She goes on: “I think what is very important in this job is that you have to understand the content. So, you need to understand the director’s philosophy, but you also need to understand the engineering point of view and what they want. I always hated to pass something on and to start a correspondence and the negotiation if I didn’t first fully understand what It was about. Of course, I had to learn, let’s say reading the technical diagrams and all the specialties; many, many times I have been the ‘trouble shooter’, the last person [checking documents], because I’m always finding the glitches, even the engineering mistakes that don’t make sense and so on. If you want to put everything together, you have to understand the essentials of everything.”

On Tellier and how he has influenced her life, Nedialkova says: “I think Francis is a good diplomat and I’ve always liked his style of managing his core team. I like his patience and he is tough in his way, but he is also smart, and he really tries to understand your position and your view, and somehow to find a solution to solve issues.”

She points to the development of the game of football over the decades when licensing became a new challenge as an area where Tellier stood out for her. She explains: “Especially later [in my career] when we suddenly had all these sub licensee issues, where you have a new broadcaster that has potentially bought a few matches, but you don’t know which matches because it depends on the progress let’s say of the German team or whoever.

“Also, in terms of host broadcasting, the production philosophy of the World Cup’s has developed; it is a very, very complicated event because here you have this challenge of the result of the matches. You never know what the next phase will be, who is going to continue. You have to be prepared from A to Z for all eventualities. But Francis could always help.”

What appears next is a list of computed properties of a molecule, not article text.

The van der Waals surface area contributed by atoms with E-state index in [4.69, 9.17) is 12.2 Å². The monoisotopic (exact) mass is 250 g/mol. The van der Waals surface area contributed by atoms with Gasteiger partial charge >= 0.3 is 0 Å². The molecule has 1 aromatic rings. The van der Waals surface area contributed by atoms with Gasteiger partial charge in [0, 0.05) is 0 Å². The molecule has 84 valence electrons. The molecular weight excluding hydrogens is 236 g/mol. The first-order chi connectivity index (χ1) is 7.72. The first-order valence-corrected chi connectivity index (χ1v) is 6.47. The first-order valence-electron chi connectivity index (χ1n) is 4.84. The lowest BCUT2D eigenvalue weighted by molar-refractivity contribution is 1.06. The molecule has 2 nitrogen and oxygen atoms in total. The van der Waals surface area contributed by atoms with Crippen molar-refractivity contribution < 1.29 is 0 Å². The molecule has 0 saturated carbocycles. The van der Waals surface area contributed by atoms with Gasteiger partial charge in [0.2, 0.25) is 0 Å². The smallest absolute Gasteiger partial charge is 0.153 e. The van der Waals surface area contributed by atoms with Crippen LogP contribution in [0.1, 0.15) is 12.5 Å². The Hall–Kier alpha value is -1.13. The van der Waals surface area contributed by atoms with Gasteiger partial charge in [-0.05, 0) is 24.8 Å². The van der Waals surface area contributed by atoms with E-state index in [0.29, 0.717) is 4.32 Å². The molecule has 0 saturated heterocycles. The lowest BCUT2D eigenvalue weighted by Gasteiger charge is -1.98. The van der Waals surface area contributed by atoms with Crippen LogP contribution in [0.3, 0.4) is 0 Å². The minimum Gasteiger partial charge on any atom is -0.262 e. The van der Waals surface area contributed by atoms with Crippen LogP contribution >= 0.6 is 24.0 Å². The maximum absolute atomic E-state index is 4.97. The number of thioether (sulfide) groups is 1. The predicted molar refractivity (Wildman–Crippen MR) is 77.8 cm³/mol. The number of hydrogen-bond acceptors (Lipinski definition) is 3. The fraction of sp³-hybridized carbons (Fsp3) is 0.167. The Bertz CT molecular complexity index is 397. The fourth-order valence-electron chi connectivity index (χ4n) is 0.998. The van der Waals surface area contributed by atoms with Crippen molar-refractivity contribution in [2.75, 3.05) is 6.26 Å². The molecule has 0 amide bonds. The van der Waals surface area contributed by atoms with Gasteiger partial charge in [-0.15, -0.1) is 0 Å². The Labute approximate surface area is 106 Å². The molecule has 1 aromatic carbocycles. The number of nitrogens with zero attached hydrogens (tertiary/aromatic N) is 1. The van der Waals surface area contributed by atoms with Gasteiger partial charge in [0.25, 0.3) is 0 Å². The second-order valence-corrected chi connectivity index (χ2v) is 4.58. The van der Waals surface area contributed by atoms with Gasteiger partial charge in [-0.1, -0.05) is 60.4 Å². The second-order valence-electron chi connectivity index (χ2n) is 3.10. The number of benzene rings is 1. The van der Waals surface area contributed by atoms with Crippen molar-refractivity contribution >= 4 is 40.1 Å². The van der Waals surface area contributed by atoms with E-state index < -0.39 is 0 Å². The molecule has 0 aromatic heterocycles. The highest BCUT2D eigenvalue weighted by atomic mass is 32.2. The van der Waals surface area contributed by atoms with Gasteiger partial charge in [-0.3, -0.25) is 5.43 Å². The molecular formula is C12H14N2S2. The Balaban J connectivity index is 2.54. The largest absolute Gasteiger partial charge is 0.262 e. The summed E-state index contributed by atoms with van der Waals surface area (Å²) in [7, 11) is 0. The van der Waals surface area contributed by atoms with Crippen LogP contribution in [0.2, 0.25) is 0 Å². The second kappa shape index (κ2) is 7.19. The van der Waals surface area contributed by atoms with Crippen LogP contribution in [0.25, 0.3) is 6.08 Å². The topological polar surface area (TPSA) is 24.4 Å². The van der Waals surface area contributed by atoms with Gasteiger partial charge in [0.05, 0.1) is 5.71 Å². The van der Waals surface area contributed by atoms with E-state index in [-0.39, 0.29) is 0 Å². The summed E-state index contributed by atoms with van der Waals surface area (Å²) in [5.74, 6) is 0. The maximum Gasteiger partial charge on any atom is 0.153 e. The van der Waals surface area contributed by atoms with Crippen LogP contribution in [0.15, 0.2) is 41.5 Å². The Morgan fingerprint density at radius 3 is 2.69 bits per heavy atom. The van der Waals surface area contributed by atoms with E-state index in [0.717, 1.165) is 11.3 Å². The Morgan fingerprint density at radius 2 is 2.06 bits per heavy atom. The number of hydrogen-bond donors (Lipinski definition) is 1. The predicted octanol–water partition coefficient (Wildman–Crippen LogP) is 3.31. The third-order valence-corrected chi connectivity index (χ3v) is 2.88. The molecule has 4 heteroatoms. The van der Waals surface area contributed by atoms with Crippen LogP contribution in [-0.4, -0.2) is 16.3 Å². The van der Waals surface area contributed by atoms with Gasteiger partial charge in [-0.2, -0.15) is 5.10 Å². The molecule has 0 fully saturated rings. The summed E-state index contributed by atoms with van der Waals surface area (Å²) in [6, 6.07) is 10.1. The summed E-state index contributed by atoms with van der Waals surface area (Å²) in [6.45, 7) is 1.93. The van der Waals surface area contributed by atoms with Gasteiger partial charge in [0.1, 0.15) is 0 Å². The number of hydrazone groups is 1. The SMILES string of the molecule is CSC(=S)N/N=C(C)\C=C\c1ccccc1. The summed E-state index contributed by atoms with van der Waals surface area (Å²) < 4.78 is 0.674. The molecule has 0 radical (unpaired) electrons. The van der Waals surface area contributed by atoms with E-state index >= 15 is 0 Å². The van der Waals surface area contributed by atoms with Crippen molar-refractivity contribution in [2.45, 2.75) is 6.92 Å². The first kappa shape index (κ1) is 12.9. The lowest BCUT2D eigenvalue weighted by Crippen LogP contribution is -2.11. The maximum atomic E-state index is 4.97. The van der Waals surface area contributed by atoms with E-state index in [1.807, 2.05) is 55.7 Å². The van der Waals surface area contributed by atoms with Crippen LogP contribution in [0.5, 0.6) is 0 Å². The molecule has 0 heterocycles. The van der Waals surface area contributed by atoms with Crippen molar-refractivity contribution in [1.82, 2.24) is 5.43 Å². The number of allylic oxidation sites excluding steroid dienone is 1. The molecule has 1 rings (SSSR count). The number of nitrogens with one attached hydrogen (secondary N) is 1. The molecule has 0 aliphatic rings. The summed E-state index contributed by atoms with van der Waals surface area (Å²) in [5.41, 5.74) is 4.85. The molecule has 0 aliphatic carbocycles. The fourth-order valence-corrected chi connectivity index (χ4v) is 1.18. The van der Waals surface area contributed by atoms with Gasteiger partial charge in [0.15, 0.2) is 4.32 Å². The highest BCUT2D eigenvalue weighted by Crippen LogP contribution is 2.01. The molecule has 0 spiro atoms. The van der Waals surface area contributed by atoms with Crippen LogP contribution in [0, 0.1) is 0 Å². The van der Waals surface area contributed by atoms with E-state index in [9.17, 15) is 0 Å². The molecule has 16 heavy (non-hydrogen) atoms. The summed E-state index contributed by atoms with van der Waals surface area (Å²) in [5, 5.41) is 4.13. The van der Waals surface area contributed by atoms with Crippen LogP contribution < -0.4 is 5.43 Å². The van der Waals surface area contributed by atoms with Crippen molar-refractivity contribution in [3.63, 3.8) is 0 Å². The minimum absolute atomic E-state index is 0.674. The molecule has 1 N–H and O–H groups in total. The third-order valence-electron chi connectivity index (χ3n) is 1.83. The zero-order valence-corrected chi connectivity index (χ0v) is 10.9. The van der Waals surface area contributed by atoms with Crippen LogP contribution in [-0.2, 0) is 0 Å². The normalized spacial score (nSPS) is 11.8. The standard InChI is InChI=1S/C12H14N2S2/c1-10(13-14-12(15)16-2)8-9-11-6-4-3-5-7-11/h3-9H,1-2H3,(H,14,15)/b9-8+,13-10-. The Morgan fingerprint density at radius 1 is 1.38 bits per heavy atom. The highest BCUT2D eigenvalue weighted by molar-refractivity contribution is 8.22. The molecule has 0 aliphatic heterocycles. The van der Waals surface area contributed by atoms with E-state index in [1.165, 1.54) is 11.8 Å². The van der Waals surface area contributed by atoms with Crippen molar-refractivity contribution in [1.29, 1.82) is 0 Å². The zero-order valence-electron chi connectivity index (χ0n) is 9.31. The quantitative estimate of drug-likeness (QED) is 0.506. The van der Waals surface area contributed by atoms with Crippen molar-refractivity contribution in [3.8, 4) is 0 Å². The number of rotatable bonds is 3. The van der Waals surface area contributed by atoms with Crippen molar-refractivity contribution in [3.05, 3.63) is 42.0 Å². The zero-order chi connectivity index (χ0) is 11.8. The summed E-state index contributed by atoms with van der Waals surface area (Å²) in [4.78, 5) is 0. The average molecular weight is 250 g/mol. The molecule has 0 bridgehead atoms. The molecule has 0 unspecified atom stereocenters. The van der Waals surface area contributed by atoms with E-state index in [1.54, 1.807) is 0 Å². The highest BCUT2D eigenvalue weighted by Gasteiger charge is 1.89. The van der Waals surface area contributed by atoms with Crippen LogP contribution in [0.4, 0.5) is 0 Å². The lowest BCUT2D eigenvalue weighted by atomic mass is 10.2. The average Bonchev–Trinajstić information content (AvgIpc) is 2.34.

Looking forwards

Nedialkova is still keen to be involved in events from her position today as a freelancer, and also to help others in the industry, as she always has. She comments: “A couple of years ago I was working on an event, and it was very interesting for me because I had some youngsters working with me, and I was really teaching them how to do their job, because you can’t read this in books.”

She goes on: “What I would recommend for the new generation [in sports broadcasting] is more networking, and more networking with other companies. For me, it doesn’t matter if it’s a small, medium or a big company, because you can get ideas and you can see what they do and how they do it, and get feedback from all these companies, which will give their advice.”

Ultimately, Nedialkova has had a brilliant career that has been a joy to be part of, she says, because she loves the industry so much. She concludes: “I’m a simple TV worker. I never wanted to be CEO and I’ve never wanted to make a career, to step up [the ladder]. I like this job. I like the diversity. I like that it’s not the same every time; it’s always new. It’s always a new crew, new venue, new event. This is what I liked.

“When you do something what is also your hobby, it’s of course great.”

Over the course of her career, Nedialkova has delivered:

  • 10 Olympic Summer Games
  • 10 Olympic Winter Games
  • 11 Paralympic Games
  • 11 FIFA World Cups
  • 6 UEFA Euro Championships
  • 10 World Athletics Championships
  • 8 Swimming World Championships
  • 5 World Championships – Nordic skiing
  • 5 World Championships – Alpine skiing
  • 5 World Championships – Biathlon
  • Numerous football matches (qualifications, friendlies etc)
  • Other single events all over the world

And as host broadcaster:

  • Atlanta 1996 Olympic Games with European widescreen 16:9
  • Athletics World Championships in Stuttgart 1993 and Berlin 2009
  • Athletics European Championships in Munich 2002
  • Nordic Skiing World Championships in Oberstdorf 2005
  • Alpine Skiing World Championships in Garmisch-Partenkirchen 2011
  • Biathlon World Championships in 2007 Antholz and 2012 Ruhpolding